Swimming Around in My Earliest Memory: A sensory exercise....

I am three or four years old, max and we rented a small cabin on a lake. I think we are in Missouri but I can’t be sure. We never traveled much after my early childhood years, especially after my baby brother was born. That’s probably another reason why I can remember it.  It was sunny. The kind of summer time-stick-to-your skin hot. The humidity clung onto my skin and made my red hair frizz out more than normal.  I had on my little blue canvas sneakers and my white and red floral applique bathing suit. I loved that thing.  I also wore what would be the near death of me, a plastic inner tube around my waist.  I felt like a big girl.

Our cabin sat right on a little wooden dock. I was so proud to be able to walk right up to the lake and jump in all by myself. 

I don’t remember if my parents were in the water or if the front door to the cabin was open where they kept an ear from inside.  Maybe I simply walked out on my own but that part is hard to recall.  I was in my little baby inner tube, kicking and floating about happily. The cool water felt good and I was having a ball. All was well, or so I thought. 

I don’t know how it happened but it happened. All of sudden water rushed deep into my nose and throat.  My little legs now upright, sticking out in the air were thrashing about.  I tried calling for help but that made it worse.  I couldn’t breathe and I couldn’t turn right side up. I’m completely upside down stuck and drowning in that damn inner tube.  I tried paddling and pushing the water away with my tiny hands in hopes to get back up for much needed air. No use. The inner tube held me prisoner.  Head under water and panic rushed in. 

That’s when someone grabbed hold of my legs and pulled me right up.  I couldn’t yet see, but I heard him. He was yelling and calling out for help. After the coughing and simultaneous crying stopped, he came into focus: Dad.  My hero.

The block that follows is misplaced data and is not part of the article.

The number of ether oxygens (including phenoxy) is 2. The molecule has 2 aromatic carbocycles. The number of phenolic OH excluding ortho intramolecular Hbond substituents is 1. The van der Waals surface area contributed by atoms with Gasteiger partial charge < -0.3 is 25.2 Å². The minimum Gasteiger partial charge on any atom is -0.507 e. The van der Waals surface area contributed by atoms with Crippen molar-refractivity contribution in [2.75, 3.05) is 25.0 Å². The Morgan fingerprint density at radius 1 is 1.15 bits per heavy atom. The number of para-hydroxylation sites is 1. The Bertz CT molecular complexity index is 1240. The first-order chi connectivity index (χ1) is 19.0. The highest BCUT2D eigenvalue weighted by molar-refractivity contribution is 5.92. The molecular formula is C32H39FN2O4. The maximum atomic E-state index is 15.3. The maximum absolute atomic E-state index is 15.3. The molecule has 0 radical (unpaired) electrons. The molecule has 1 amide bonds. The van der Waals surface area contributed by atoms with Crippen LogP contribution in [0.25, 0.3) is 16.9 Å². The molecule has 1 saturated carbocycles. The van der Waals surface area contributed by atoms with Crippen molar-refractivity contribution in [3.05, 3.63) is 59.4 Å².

Dad pulled me out and saved me from the grips of that stupid F&^-ing inner tube.

And I never wore one again.  

Wednesday, July 10, 2013

Been a goes nothing...A LOVE STORY

Gio wasn’t planned on. In fact, after already having two adolescents my sister, Myrna believed she was done having kids.  Like DONE, and admitted in not having used contraception in like, forever.  Her partner, Julio wanted kids but, my sister wasn’t getting pregnant. 

End of story?

No.  It’s just the beginning.

So one BIG day in May the highly  (un)anticipated, Gio arrived in the world with a head full of curls and big bright eyes, so shiny and full of life! Yep, Gio had arrived.  So this story begins right here. The minute he was born.

Lives changed.
Julio was now a first time Dad.  He held Gio in his arms and a love too immense for words for that boy welled in Julio’s heart.  Tears streamed and poured out of Julio’s eyes as he gazed at his beautiful little boy. Gio was gorgeous.  From the top of that curly head all the way down to his chubby toes.  Beautiful. Strong. Brilliant.

Gio was a healthy brand new baby boy.  My sister and brother in law took him home to my mom’s house where everyone was living under one big roof.  My mom, stepdad, sister, her husband and three kids. … Not at all an easy living situation, but that’s another story.

Gio grew and developed. He hit some early milestones and his pictures, like lots of babies on Facebook drew legions of “Likes” from family and friends.  He is a cutie. I admit, I too hit “Like” every time.

So fast forward to eight or nine months later and I am visiting my family, hanging out in the living room with the pungent smell of garlic, onions, green pepper and cilantro simmering together. A smell that confirms I’m home.  My Puerto Rican home, that is.